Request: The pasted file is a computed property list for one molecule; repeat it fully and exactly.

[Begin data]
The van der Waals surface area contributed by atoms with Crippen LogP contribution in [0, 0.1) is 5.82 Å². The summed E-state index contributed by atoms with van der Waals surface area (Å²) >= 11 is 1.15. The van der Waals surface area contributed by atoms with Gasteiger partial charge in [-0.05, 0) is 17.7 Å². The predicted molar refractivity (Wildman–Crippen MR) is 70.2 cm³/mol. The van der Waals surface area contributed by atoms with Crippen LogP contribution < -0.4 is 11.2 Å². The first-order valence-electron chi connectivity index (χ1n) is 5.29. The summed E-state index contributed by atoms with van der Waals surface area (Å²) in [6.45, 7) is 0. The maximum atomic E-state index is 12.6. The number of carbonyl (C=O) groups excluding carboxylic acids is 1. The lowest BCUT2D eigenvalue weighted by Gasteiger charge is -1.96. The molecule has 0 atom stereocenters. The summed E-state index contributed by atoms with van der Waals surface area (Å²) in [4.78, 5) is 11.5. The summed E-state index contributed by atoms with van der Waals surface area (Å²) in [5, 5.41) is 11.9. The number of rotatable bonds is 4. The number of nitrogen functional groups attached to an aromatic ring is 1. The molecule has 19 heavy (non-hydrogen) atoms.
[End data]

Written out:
The van der Waals surface area contributed by atoms with Crippen LogP contribution in [0, 0.1) is 5.82 Å². The summed E-state index contributed by atoms with van der Waals surface area (Å²) >= 11 is 1.15. The van der Waals surface area contributed by atoms with Gasteiger partial charge in [-0.05, 0) is 17.7 Å². The predicted molar refractivity (Wildman–Crippen MR) is 70.2 cm³/mol. The van der Waals surface area contributed by atoms with Crippen LogP contribution < -0.4 is 11.2 Å². The first-order valence-electron chi connectivity index (χ1n) is 5.29. The summed E-state index contributed by atoms with van der Waals surface area (Å²) in [6.45, 7) is 0. The maximum atomic E-state index is 12.6. The number of carbonyl (C=O) groups excluding carboxylic acids is 1. The lowest BCUT2D eigenvalue weighted by Gasteiger charge is -1.96. The molecule has 0 atom stereocenters. The summed E-state index contributed by atoms with van der Waals surface area (Å²) in [4.78, 5) is 11.5. The summed E-state index contributed by atoms with van der Waals surface area (Å²) in [5, 5.41) is 11.9. The number of rotatable bonds is 4. The number of nitrogen functional groups attached to an aromatic ring is 1. The molecule has 19 heavy (non-hydrogen) atoms.